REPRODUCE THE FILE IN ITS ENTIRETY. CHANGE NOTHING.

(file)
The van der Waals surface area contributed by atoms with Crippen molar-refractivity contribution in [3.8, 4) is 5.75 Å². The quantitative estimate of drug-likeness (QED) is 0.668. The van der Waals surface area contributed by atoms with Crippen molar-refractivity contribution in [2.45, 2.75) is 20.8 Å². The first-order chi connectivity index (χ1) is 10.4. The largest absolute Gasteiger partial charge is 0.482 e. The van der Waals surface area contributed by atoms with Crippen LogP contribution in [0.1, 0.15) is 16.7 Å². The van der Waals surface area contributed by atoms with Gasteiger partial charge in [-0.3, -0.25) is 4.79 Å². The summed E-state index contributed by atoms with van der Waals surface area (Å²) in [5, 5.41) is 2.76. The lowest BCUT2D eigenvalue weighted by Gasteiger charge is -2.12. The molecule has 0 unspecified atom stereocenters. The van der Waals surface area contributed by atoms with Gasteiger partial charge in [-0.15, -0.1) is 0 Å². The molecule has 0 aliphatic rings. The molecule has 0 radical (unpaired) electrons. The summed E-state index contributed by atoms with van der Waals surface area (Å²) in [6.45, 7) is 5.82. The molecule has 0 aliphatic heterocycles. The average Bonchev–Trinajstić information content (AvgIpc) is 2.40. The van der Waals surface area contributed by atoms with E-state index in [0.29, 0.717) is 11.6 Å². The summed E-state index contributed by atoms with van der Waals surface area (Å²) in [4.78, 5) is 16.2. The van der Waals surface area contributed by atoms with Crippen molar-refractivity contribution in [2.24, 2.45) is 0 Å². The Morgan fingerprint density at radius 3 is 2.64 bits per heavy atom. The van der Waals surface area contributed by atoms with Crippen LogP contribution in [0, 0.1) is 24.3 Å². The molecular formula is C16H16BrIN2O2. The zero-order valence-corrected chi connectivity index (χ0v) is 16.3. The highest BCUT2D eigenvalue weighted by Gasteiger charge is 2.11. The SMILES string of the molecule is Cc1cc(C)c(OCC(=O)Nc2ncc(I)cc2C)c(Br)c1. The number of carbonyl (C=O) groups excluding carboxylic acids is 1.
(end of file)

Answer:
The van der Waals surface area contributed by atoms with Crippen molar-refractivity contribution in [3.8, 4) is 5.75 Å². The quantitative estimate of drug-likeness (QED) is 0.668. The van der Waals surface area contributed by atoms with Crippen molar-refractivity contribution in [2.45, 2.75) is 20.8 Å². The first-order chi connectivity index (χ1) is 10.4. The largest absolute Gasteiger partial charge is 0.482 e. The van der Waals surface area contributed by atoms with Crippen LogP contribution in [0.1, 0.15) is 16.7 Å². The van der Waals surface area contributed by atoms with Gasteiger partial charge in [-0.3, -0.25) is 4.79 Å². The summed E-state index contributed by atoms with van der Waals surface area (Å²) in [5, 5.41) is 2.76. The lowest BCUT2D eigenvalue weighted by Gasteiger charge is -2.12. The molecule has 0 unspecified atom stereocenters. The van der Waals surface area contributed by atoms with Gasteiger partial charge in [-0.15, -0.1) is 0 Å². The molecule has 0 aliphatic rings. The molecule has 0 radical (unpaired) electrons. The summed E-state index contributed by atoms with van der Waals surface area (Å²) in [6.45, 7) is 5.82. The molecule has 0 aliphatic heterocycles. The average Bonchev–Trinajstić information content (AvgIpc) is 2.40. The van der Waals surface area contributed by atoms with E-state index in [0.29, 0.717) is 11.6 Å². The summed E-state index contributed by atoms with van der Waals surface area (Å²) in [4.78, 5) is 16.2. The van der Waals surface area contributed by atoms with Crippen molar-refractivity contribution in [2.24, 2.45) is 0 Å². The Morgan fingerprint density at radius 3 is 2.64 bits per heavy atom. The van der Waals surface area contributed by atoms with Crippen LogP contribution in [0, 0.1) is 24.3 Å². The molecular formula is C16H16BrIN2O2. The zero-order valence-corrected chi connectivity index (χ0v) is 16.3. The highest BCUT2D eigenvalue weighted by Gasteiger charge is 2.11. The SMILES string of the molecule is Cc1cc(C)c(OCC(=O)Nc2ncc(I)cc2C)c(Br)c1. The number of carbonyl (C=O) groups excluding carboxylic acids is 1.